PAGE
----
Travel Through India on a Harley-Davidson

By Peter & Kay Forwood

India on a Harley (15/12/06 - 23/12/06)
Distance 499 km (484991 km to 485490 km)

This is part of the twelfth section of our around the world trip.
Complete Trip Overview & Map

Coming from Pakistan or read our previous visit to India  

15/12/06 We had the same slow cold welcoming on our arrival at the border as we had at the Indian embassy in Ankara. The immigration officer was quite put out by our arrival disturbing him from his lethargy it took 30 minutes to process our stamps despite being the only ones at the border. Customs were equally inefficient as the only officer to be able to check the motorcycle's engine number was at lunch despite the border not closing for lunch and it took one and a half hours to finish the border despite only seeing one other person crossing. We rode to Amritsar for the night.

16/12/06 We decided to take an extra day here to visit the Sikh Golden Temple. An enormous complex, and the Sikh's holiest shrine. All are welcome here, a great contrast to some other religious places. Pilgrims and visitors are offered accommodation and meals, and no money will be asked. Tens of thousands of people receive freeSikh Golden Temple in Amritsar meals each day in a production line of stainless steel plates and bowls as they rotate from food to washing. I don't recall such a welcoming, of everyone, by any other religion. Formed in the 14th century by Guru Nanak and taking facets of the major two religions of the day, Islam and Hindu, it has now grown into a major Indian religion having more influence in politics and finance than it's size would suggest. We returned to the Indian Pakistan border on sunset to watch what has come to be a daily spectator sport, the lowering of the flags. About a dozen border guards from each country, watched by a couple of thousand, mostly locals, spurred on by a master of ceremonies to chant, cheer, and whip up nationalistic fervour, strut in outrageous uniforms, in a pompness that could only have been a left over from the British rule, face their opposition country with scowls and slowly lower their respective country's flags. That this event occurs every evening is amazing and confirms this as the most unusual border situation in the world.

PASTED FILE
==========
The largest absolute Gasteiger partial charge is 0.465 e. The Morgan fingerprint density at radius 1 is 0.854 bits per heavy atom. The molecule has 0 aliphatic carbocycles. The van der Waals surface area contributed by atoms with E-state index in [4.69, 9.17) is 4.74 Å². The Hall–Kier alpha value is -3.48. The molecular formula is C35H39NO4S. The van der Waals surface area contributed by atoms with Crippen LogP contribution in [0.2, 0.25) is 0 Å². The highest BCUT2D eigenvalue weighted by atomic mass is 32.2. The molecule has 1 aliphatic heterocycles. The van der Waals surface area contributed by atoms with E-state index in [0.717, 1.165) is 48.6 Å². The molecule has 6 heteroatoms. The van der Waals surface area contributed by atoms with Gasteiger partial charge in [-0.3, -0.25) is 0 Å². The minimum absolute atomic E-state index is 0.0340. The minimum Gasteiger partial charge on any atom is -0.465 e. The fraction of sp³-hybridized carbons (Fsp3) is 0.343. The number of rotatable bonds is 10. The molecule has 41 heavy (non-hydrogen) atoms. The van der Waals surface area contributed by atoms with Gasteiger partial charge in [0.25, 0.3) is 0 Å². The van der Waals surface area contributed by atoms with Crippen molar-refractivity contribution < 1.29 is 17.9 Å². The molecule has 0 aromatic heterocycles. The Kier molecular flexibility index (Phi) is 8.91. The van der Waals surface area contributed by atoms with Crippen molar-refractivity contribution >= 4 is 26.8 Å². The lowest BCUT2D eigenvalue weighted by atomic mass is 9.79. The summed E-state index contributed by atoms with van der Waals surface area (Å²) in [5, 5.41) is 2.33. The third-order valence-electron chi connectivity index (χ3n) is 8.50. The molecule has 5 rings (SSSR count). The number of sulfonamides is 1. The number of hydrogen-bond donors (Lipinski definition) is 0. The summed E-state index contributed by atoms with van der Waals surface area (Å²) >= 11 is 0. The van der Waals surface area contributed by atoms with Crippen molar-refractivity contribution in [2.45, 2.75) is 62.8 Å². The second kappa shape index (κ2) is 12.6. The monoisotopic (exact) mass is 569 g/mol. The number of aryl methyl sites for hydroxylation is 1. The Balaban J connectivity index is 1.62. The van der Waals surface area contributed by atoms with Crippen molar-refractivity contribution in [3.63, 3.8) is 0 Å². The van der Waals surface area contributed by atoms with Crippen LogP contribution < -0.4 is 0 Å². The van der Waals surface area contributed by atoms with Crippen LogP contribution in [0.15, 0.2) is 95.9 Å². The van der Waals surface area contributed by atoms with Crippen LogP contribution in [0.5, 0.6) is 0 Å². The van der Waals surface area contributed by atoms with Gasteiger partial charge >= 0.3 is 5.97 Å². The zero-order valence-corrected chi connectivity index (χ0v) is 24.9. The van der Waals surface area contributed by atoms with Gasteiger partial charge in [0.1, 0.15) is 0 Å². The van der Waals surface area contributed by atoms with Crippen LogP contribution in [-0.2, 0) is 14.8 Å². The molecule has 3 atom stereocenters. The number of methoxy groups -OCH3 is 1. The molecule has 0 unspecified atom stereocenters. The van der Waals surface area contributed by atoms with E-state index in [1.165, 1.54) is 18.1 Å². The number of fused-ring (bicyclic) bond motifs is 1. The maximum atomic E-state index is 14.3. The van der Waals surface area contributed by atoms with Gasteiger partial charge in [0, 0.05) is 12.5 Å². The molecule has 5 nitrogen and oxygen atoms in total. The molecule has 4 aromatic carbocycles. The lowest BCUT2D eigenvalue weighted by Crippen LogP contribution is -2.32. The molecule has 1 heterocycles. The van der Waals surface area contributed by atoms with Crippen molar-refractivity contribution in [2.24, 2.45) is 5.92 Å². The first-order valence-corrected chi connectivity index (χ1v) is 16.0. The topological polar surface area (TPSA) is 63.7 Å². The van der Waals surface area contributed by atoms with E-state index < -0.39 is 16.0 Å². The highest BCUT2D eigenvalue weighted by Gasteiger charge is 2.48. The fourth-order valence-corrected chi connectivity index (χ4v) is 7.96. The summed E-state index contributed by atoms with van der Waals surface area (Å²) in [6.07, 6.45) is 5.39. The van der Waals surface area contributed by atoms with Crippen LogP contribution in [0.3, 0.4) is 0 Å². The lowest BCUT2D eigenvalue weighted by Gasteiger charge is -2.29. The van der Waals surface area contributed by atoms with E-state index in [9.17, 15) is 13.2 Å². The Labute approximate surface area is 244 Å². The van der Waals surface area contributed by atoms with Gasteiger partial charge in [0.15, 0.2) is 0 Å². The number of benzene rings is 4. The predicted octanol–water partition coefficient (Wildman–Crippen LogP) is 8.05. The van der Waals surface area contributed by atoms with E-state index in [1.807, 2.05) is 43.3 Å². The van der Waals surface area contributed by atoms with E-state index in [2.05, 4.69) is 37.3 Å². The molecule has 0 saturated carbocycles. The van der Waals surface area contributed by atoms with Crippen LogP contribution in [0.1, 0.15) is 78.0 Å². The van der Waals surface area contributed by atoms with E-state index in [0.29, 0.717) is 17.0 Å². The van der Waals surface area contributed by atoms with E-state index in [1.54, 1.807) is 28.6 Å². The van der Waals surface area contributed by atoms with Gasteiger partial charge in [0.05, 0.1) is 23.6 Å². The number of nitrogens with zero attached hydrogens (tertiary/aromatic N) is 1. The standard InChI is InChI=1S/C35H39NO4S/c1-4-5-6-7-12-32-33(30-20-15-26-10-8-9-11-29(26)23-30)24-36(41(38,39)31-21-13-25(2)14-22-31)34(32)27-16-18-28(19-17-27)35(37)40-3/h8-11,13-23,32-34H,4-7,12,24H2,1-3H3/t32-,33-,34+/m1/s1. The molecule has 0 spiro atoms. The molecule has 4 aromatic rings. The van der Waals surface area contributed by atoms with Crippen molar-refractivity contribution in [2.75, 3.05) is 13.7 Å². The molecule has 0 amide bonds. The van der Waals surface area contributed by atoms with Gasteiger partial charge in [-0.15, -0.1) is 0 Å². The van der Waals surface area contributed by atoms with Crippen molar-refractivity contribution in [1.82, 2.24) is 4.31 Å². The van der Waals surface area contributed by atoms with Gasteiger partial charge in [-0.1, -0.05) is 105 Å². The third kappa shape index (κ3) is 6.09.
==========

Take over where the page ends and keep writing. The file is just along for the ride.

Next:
17/12/06 A long 450 km day. The Grand Trunk road has improved and is now almost a four lane all thePomp at the Pakistan and Indan border closing ceremony way from Amritsar to Delhi but the traffic is slow with pedestrians, bicyclists, donkey and camel carts taking up the slow lane whilst trucks and private cars vie to overtake in the fast lane. Motorcycles are slow, officially restricted to just 50 km/hr and might is right as we are often forced off the road by bigger oncoming traffic. The divided road is not always adhered to as in towns, and sometimes on the highway, vehicles will choose to travel on the wrong side of the road to avoid the fuel cost of waiting for a U turn possibility. A day of concentrating riding and entering Delhi traffic in late afternoon we were pleased to find a comfortable hotel.